Wednesday, March 07, 2012

Re-posting: SNH survey

SNH has commissioned Why Research to carry out some research on wildlife management issues in Scotland. SNH now has many, and an increased number, of responsibilities in relation to wildlife management, including new roles on Deer and licensing, providing information on best practice, invasive non-native animals and species introductions. It’s important that SNH provides a service that best meets the needs of its customers.

This survey is about determining understanding and awareness of SNH's roles and views on the services they provide. It is primarily aimed at individuals and organisations with a direct interest or involvement in wildlife management activities. This could include, for example, gamekeepers, farmers, stalkers and recreational shooters and their representative organisations, as well as national conservation bodies and their members.

As well as a survey the work will involve a series of focus groups amongst members of these bodies. The findings will also help SNH test and report to the Scottish Parliament on how successful the merger with the Deer Commission for Scotland in 2010 is judged to have been.

All views and opinions are important to SNH and they would appreciate it if you could take a few minutes to complete the questionnaire and provide your views.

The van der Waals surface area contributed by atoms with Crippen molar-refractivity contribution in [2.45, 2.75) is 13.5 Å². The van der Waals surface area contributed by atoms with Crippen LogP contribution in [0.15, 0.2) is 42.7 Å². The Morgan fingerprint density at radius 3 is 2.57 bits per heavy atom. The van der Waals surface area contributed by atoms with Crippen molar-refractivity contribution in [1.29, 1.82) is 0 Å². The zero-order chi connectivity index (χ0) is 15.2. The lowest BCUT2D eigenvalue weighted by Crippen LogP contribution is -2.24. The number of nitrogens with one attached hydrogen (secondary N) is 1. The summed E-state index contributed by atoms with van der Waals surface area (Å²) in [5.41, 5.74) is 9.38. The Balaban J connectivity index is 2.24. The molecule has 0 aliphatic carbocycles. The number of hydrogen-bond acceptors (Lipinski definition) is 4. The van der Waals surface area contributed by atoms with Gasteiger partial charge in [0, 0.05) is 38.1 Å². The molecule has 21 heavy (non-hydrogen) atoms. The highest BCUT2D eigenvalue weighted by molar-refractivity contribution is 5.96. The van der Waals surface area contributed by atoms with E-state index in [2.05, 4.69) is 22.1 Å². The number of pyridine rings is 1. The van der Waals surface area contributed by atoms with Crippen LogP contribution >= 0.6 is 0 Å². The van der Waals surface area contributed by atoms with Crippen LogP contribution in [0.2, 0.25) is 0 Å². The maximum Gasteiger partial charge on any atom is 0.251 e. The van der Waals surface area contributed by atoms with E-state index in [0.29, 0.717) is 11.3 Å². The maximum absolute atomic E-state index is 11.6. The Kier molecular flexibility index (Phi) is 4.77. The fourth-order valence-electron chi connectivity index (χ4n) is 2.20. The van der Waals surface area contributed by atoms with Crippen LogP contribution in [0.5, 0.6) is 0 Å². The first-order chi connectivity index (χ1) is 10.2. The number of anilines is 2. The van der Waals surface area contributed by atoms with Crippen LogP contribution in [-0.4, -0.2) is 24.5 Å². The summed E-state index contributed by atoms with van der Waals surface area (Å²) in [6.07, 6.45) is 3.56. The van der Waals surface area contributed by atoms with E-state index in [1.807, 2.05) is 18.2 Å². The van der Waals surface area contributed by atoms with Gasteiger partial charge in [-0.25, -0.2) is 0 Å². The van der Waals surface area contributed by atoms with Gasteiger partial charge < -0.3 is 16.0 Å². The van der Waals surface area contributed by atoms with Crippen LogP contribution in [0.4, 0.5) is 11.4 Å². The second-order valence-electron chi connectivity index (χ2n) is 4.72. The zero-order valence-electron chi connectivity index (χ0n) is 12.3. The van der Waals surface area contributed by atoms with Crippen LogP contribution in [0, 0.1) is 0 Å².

If you would like more information on the merger of the Deer Commission and SNH, please click on this link:
http://www.snh.org.uk/pdfs/publications/corporate/wildlife%20management.pdf
To take the survey please CLICK HERE.

1 comment:

  1. The Red Deer numbers in Scotland should be reduced by 95%. Deer are naturally forest animals but because the numbers of stags in particular is so artificially high there is no feed for them all.
    If the RSPCA did care about animals they would prosecute the "sporting estates" with neglect due to so many deer dying every winter from starvation & hypothermia.
    German Red Deer are twice the weight of Scottish ones AND live in their natural environment.
    Land in the Scottish Highlands should be taxed & not subsidised. Local communities would be better off if there was a variety of land uses, like in Norway & Switzerland, instead of the current feudal way of life.
    The Island of Rum is supposed to be a nature reserve but there are so many deer that if one shakes it's head it hits the horns of another one & sets off a domino effect over the whole island. Rum would be far better covered with trees, unlike now, & with animals like Lynx, Wolf, Boar, Beaver, etc. re-introduced.

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